Consumption Data

Most of the chapters in this report contain some user or consumption data. For the most part, these are estimates provided by foreign governments or informal estimates by USG agencies. There is no way to vouch for their reliability. They are included because they are the only data available and give an approximation of how governments view their own drug abuse problems. They should not be considered as a source of data to develop any reliable consumption estimates.

Marijuana Production

Cannabis cultivation continued to decline in Mexico in 1997 to 4,800 hectares with a potential yield of 2,500 metric tons. This is a 68 percent drop from since 1992. Mexican law enforcement agencies eradicated, 10,500 hectares of cannabis in 1997. In Colombia's traditional cannabis growing zones, where intensive eradication in previous years had virtually destroyed the crop, there was a resurgence of cultivation in 1993 to an estimated 5,000 hectares. That estimate did not change in 1997. Jamaica's cannabis crop dropped to 317 hectares in 1997 from 527 hectares in 1996. The 1997 potential yield was down 40 percent to 214 metric tons from 356 metric tons in 1996. We recognize that there may be considerable undetected cannabis cultivation in Central and East Asia, and on the African continent, though there is no evidence that any of this cannabis significantly affects the United States. As we gather more accurate information, we will report significant findings in future INCSRs.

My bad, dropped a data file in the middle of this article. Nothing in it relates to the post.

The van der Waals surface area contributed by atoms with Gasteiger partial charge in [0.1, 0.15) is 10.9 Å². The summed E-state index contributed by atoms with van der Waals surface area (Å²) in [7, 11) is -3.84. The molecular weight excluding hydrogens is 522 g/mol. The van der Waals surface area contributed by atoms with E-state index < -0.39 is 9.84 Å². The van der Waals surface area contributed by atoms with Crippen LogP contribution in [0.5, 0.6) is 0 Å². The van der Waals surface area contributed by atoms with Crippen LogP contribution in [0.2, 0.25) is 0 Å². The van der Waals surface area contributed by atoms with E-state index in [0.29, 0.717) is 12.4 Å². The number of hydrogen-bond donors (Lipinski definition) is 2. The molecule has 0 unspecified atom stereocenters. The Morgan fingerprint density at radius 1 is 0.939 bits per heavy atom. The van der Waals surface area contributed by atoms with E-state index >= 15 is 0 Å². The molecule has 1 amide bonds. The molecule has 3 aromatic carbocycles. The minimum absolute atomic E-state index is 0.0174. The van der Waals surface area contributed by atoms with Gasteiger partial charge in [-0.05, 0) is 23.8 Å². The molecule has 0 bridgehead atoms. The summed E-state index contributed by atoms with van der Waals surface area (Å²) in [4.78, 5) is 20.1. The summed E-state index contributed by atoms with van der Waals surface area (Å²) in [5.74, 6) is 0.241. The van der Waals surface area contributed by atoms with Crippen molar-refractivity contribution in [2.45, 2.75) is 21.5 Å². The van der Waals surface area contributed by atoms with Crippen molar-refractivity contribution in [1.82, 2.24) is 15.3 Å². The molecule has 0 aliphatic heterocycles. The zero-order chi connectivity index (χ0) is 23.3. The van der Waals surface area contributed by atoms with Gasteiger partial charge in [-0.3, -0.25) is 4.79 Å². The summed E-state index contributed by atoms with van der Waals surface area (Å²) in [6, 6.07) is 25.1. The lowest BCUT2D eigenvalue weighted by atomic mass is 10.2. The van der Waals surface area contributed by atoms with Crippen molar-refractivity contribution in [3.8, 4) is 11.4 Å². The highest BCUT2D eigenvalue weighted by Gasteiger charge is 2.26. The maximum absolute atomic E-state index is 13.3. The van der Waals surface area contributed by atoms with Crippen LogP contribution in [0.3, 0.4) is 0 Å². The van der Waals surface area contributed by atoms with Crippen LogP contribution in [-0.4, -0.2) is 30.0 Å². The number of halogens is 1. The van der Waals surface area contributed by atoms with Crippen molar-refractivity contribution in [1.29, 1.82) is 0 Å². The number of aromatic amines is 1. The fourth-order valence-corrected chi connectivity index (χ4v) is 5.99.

Back to Top
Copyright 1995-2016 HR-Net (Hellenic Resources Network). An HRI Project.
All Rights Reserved.

HTML by the HR-Net Group / Hellenic Resources Institute, Inc.
Sunday, 1 March 1998